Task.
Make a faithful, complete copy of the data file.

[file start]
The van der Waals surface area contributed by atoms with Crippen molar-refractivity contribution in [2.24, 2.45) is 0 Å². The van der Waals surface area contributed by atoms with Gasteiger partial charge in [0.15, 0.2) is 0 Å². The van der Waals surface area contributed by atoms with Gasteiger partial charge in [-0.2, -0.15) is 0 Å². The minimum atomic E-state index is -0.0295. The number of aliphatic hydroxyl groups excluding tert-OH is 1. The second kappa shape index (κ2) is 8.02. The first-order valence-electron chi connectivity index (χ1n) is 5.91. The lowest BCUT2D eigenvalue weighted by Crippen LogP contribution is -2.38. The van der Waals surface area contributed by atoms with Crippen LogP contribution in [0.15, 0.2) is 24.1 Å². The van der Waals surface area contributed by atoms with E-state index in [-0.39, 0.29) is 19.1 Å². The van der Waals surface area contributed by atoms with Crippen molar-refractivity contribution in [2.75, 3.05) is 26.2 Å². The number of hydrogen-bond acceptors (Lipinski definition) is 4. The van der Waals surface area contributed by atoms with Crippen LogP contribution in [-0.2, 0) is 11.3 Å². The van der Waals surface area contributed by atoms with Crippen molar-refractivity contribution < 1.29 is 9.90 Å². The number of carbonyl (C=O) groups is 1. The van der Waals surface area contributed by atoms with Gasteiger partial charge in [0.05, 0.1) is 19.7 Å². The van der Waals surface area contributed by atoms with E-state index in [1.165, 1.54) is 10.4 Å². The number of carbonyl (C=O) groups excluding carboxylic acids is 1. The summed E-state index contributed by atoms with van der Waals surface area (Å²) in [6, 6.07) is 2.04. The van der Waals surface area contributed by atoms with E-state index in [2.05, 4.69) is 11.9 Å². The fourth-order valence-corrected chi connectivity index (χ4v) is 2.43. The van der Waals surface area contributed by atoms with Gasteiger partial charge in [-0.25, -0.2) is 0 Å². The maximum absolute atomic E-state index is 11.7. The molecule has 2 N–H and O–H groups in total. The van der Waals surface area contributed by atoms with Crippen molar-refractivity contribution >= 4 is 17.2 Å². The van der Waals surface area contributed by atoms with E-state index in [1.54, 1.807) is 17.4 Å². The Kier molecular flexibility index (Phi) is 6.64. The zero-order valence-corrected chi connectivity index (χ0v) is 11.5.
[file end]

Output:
The van der Waals surface area contributed by atoms with Crippen molar-refractivity contribution in [2.24, 2.45) is 0 Å². The van der Waals surface area contributed by atoms with Gasteiger partial charge in [0.15, 0.2) is 0 Å². The van der Waals surface area contributed by atoms with Gasteiger partial charge in [-0.2, -0.15) is 0 Å². The minimum atomic E-state index is -0.0295. The number of aliphatic hydroxyl groups excluding tert-OH is 1. The second kappa shape index (κ2) is 8.02. The first-order valence-electron chi connectivity index (χ1n) is 5.91. The lowest BCUT2D eigenvalue weighted by Crippen LogP contribution is -2.38. The van der Waals surface area contributed by atoms with Crippen LogP contribution in [0.15, 0.2) is 24.1 Å². The van der Waals surface area contributed by atoms with E-state index in [-0.39, 0.29) is 19.1 Å². The van der Waals surface area contributed by atoms with Crippen molar-refractivity contribution in [2.75, 3.05) is 26.2 Å². The number of hydrogen-bond acceptors (Lipinski definition) is 4. The van der Waals surface area contributed by atoms with Crippen LogP contribution in [-0.2, 0) is 11.3 Å². The van der Waals surface area contributed by atoms with Crippen molar-refractivity contribution < 1.29 is 9.90 Å². The number of carbonyl (C=O) groups is 1. The van der Waals surface area contributed by atoms with Gasteiger partial charge in [0.05, 0.1) is 19.7 Å². The van der Waals surface area contributed by atoms with E-state index in [1.165, 1.54) is 10.4 Å². The number of carbonyl (C=O) groups excluding carboxylic acids is 1. The summed E-state index contributed by atoms with van der Waals surface area (Å²) in [6, 6.07) is 2.04. The van der Waals surface area contributed by atoms with E-state index in [2.05, 4.69) is 11.9 Å². The fourth-order valence-corrected chi connectivity index (χ4v) is 2.43. The van der Waals surface area contributed by atoms with Gasteiger partial charge in [-0.25, -0.2) is 0 Å². The maximum absolute atomic E-state index is 11.7. The molecule has 2 N–H and O–H groups in total. The van der Waals surface area contributed by atoms with Crippen molar-refractivity contribution >= 4 is 17.2 Å². The van der Waals surface area contributed by atoms with E-state index in [1.54, 1.807) is 17.4 Å². The Kier molecular flexibility index (Phi) is 6.64. The zero-order valence-corrected chi connectivity index (χ0v) is 11.5.